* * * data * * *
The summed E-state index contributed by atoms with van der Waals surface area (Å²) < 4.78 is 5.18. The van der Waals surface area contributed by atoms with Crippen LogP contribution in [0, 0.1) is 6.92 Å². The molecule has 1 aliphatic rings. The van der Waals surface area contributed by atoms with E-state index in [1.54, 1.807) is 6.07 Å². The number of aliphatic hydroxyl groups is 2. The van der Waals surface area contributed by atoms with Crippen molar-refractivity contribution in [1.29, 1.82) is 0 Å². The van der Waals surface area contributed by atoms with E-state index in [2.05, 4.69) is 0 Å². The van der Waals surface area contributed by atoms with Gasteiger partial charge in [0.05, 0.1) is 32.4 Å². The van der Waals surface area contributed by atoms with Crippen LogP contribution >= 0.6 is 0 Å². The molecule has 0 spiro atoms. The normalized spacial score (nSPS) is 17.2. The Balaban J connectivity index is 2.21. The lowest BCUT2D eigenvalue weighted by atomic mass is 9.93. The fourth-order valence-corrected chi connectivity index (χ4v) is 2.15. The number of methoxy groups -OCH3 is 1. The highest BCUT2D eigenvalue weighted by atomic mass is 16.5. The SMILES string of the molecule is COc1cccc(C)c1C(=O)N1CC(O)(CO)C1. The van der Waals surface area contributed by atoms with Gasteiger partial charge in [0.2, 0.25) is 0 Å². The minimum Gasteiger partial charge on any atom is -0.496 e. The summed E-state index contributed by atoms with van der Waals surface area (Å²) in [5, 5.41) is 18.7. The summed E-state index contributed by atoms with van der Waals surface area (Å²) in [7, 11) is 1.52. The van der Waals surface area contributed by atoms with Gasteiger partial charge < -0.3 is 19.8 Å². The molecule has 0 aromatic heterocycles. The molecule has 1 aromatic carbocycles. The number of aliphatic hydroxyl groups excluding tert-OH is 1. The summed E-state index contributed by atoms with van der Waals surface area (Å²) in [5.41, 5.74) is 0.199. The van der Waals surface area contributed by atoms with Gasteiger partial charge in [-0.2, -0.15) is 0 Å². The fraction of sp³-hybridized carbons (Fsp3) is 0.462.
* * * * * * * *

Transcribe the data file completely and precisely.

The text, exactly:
The summed E-state index contributed by atoms with van der Waals surface area (Å²) < 4.78 is 5.18. The van der Waals surface area contributed by atoms with Crippen LogP contribution in [0, 0.1) is 6.92 Å². The molecule has 1 aliphatic rings. The van der Waals surface area contributed by atoms with E-state index in [1.54, 1.807) is 6.07 Å². The number of aliphatic hydroxyl groups is 2. The van der Waals surface area contributed by atoms with Crippen molar-refractivity contribution in [1.29, 1.82) is 0 Å². The van der Waals surface area contributed by atoms with E-state index in [2.05, 4.69) is 0 Å². The van der Waals surface area contributed by atoms with Gasteiger partial charge in [0.05, 0.1) is 32.4 Å². The van der Waals surface area contributed by atoms with Crippen LogP contribution >= 0.6 is 0 Å². The molecule has 0 spiro atoms. The normalized spacial score (nSPS) is 17.2. The Balaban J connectivity index is 2.21. The lowest BCUT2D eigenvalue weighted by atomic mass is 9.93. The fourth-order valence-corrected chi connectivity index (χ4v) is 2.15. The number of methoxy groups -OCH3 is 1. The highest BCUT2D eigenvalue weighted by atomic mass is 16.5. The SMILES string of the molecule is COc1cccc(C)c1C(=O)N1CC(O)(CO)C1. The van der Waals surface area contributed by atoms with Gasteiger partial charge in [0.2, 0.25) is 0 Å². The minimum Gasteiger partial charge on any atom is -0.496 e. The summed E-state index contributed by atoms with van der Waals surface area (Å²) in [5, 5.41) is 18.7. The summed E-state index contributed by atoms with van der Waals surface area (Å²) in [7, 11) is 1.52. The van der Waals surface area contributed by atoms with Gasteiger partial charge < -0.3 is 19.8 Å². The molecule has 0 aromatic heterocycles. The molecule has 1 aromatic carbocycles. The number of aliphatic hydroxyl groups excluding tert-OH is 1. The summed E-state index contributed by atoms with van der Waals surface area (Å²) in [5.41, 5.74) is 0.199. The van der Waals surface area contributed by atoms with Gasteiger partial charge in [-0.2, -0.15) is 0 Å². The fraction of sp³-hybridized carbons (Fsp3) is 0.462.